So perhaps one of the things that need to be stressed is that sometimes, a “revolutionary” idea is “revolutionary” because of how simple it really is.

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  4. Oh, the other thing I’d note is that I’m hesitant to just how much of this disconnect between ideas and actions I’d lay at the feet of the authors and other leaders. Yes, they could probably do a better job in some ways, but then you can’t force people to act either. And I’ve known more than well meaning minister express frustration about how his congregation sat through an excellent and pointed sermon — even praised it — and then fell through when it came to applying the message of the sermon to their lives.
    In fact, come to think of it, I seem to recall Jesus having the same issue with his own disciples from time to time. So if the Son of God had trouble getting his immediate followers to “get” and follow through on his teaching from time to time, why should we be surprised when mere mortals don’t often get better results? 😉

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  5. If what we’re hearing from the pulpit or the book is not translating into living differently, we need other sorts of leadership than just preachers and authors.
    Parents do not usually teach their children in lecture format, they do life with their children and teach them on the way.
    And so in areas where people are agreeing with what they hear (and presumably the activist is living it out himself) we need someone who is living it to take us by the hand and help us there.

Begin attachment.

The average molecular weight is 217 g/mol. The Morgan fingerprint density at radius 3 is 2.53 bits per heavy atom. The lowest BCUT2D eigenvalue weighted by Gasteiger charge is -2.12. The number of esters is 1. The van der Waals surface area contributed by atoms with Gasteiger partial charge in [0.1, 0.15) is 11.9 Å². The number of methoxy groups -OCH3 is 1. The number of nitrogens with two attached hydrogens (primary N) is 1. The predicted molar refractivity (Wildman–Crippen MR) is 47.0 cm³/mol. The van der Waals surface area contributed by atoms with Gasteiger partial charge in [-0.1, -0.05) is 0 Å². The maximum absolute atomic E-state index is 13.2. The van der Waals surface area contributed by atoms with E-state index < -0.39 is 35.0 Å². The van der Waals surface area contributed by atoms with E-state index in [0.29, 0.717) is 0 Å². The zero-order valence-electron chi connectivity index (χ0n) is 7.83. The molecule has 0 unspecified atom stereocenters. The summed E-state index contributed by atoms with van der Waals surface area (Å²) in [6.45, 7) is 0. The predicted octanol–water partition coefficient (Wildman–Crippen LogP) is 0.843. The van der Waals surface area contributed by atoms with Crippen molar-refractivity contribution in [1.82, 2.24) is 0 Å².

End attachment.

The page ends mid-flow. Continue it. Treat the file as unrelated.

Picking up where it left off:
The Church needs pastors in that sense of the word, and they’ll be different people from the author/speaker times and often different from the leaders that go by the title of pastor.

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  6. Jarred, actually I like the subtitle to Shane Clairborne’s “Irresistable Revolution”. It’s “living as an ordinary radical”. For me, a big part of it’s about finding the extraordinary in the ordinary, the big things in the little things.
    As for inactive Christians, personally I think the problem goes beyond leaders and followers to the system itself, the system we’ve allowed to subvert the Spirit. It’s been said, an audience will never lead a revolution … so why do we treat disciples like audiences? This goes back to our understanding of church and the movement that gave birth to it. What is church? To my way of thinking, the original concept was much more akin to a coven or revolutionary cell than a rock concert. The first act of revolutionary Spirit is to act “as if”. To be the change you want it to be. If communication is 80% nonverbal, the first step in discipling people in radical Christianity is to act radically Christian.